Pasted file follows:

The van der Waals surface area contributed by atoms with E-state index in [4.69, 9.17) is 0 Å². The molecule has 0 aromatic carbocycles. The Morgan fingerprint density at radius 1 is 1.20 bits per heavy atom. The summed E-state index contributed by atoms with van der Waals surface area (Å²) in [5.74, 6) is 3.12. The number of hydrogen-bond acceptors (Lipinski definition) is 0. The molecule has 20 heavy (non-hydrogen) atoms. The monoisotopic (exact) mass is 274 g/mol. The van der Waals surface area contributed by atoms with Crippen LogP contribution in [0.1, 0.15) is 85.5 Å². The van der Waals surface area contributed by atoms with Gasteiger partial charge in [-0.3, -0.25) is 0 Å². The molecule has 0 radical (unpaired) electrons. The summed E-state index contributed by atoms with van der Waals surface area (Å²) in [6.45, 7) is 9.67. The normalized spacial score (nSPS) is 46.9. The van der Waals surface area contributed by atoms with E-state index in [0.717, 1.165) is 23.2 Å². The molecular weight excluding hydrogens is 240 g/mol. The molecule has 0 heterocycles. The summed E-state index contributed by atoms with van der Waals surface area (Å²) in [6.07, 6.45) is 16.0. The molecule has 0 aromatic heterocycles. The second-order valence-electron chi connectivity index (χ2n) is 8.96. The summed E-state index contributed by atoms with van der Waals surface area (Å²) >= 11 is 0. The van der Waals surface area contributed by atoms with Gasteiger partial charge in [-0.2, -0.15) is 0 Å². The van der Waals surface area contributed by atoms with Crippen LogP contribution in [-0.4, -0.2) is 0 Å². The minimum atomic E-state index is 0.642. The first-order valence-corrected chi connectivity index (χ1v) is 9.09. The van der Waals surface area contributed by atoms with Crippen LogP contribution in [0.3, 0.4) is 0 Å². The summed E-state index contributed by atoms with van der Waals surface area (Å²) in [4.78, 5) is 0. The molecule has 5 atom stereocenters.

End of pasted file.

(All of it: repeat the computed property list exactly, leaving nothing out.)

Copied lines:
The van der Waals surface area contributed by atoms with E-state index in [4.69, 9.17) is 0 Å². The molecule has 0 aromatic carbocycles. The Morgan fingerprint density at radius 1 is 1.20 bits per heavy atom. The summed E-state index contributed by atoms with van der Waals surface area (Å²) in [5.74, 6) is 3.12. The number of hydrogen-bond acceptors (Lipinski definition) is 0. The molecule has 20 heavy (non-hydrogen) atoms. The monoisotopic (exact) mass is 274 g/mol. The van der Waals surface area contributed by atoms with Crippen LogP contribution in [0.1, 0.15) is 85.5 Å². The van der Waals surface area contributed by atoms with Gasteiger partial charge in [-0.3, -0.25) is 0 Å². The molecule has 0 radical (unpaired) electrons. The summed E-state index contributed by atoms with van der Waals surface area (Å²) in [6.45, 7) is 9.67. The normalized spacial score (nSPS) is 46.9. The van der Waals surface area contributed by atoms with E-state index in [0.717, 1.165) is 23.2 Å². The molecular weight excluding hydrogens is 240 g/mol. The molecule has 0 heterocycles. The summed E-state index contributed by atoms with van der Waals surface area (Å²) in [6.07, 6.45) is 16.0. The molecule has 0 aromatic heterocycles. The second-order valence-electron chi connectivity index (χ2n) is 8.96. The summed E-state index contributed by atoms with van der Waals surface area (Å²) >= 11 is 0. The van der Waals surface area contributed by atoms with Gasteiger partial charge in [-0.2, -0.15) is 0 Å². The van der Waals surface area contributed by atoms with Crippen LogP contribution in [-0.4, -0.2) is 0 Å². The minimum atomic E-state index is 0.642. The first-order valence-corrected chi connectivity index (χ1v) is 9.09. The van der Waals surface area contributed by atoms with Crippen LogP contribution in [0.3, 0.4) is 0 Å². The summed E-state index contributed by atoms with van der Waals surface area (Å²) in [4.78, 5) is 0. The molecule has 5 atom stereocenters.